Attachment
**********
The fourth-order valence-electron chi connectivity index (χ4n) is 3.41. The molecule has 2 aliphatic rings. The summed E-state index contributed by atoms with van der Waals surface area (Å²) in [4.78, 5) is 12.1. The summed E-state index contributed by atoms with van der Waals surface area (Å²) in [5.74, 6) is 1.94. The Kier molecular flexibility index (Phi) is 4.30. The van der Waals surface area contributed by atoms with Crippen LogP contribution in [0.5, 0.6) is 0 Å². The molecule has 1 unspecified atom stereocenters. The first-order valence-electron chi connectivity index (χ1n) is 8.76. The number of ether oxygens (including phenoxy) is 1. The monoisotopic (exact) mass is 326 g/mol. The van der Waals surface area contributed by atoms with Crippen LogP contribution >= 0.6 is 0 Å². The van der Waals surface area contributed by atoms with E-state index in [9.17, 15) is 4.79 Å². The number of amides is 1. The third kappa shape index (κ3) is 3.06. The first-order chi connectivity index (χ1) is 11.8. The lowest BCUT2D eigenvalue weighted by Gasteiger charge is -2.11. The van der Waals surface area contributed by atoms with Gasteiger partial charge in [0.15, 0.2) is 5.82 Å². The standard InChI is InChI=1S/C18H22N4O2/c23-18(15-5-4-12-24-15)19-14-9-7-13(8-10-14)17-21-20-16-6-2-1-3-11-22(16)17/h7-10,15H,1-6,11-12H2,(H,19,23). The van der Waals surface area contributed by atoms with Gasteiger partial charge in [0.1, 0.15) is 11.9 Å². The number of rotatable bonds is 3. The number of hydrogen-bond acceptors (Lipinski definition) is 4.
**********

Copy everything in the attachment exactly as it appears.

The fourth-order valence-electron chi connectivity index (χ4n) is 3.41. The molecule has 2 aliphatic rings. The summed E-state index contributed by atoms with van der Waals surface area (Å²) in [4.78, 5) is 12.1. The summed E-state index contributed by atoms with van der Waals surface area (Å²) in [5.74, 6) is 1.94. The Kier molecular flexibility index (Phi) is 4.30. The van der Waals surface area contributed by atoms with Crippen LogP contribution in [0.5, 0.6) is 0 Å². The molecule has 1 unspecified atom stereocenters. The first-order valence-electron chi connectivity index (χ1n) is 8.76. The number of ether oxygens (including phenoxy) is 1. The monoisotopic (exact) mass is 326 g/mol. The van der Waals surface area contributed by atoms with Crippen LogP contribution >= 0.6 is 0 Å². The van der Waals surface area contributed by atoms with E-state index in [9.17, 15) is 4.79 Å². The number of amides is 1. The third kappa shape index (κ3) is 3.06. The first-order chi connectivity index (χ1) is 11.8. The lowest BCUT2D eigenvalue weighted by Gasteiger charge is -2.11. The van der Waals surface area contributed by atoms with Gasteiger partial charge in [0.15, 0.2) is 5.82 Å². The standard InChI is InChI=1S/C18H22N4O2/c23-18(15-5-4-12-24-15)19-14-9-7-13(8-10-14)17-21-20-16-6-2-1-3-11-22(16)17/h7-10,15H,1-6,11-12H2,(H,19,23). The van der Waals surface area contributed by atoms with Gasteiger partial charge in [0.1, 0.15) is 11.9 Å². The number of rotatable bonds is 3. The number of hydrogen-bond acceptors (Lipinski definition) is 4.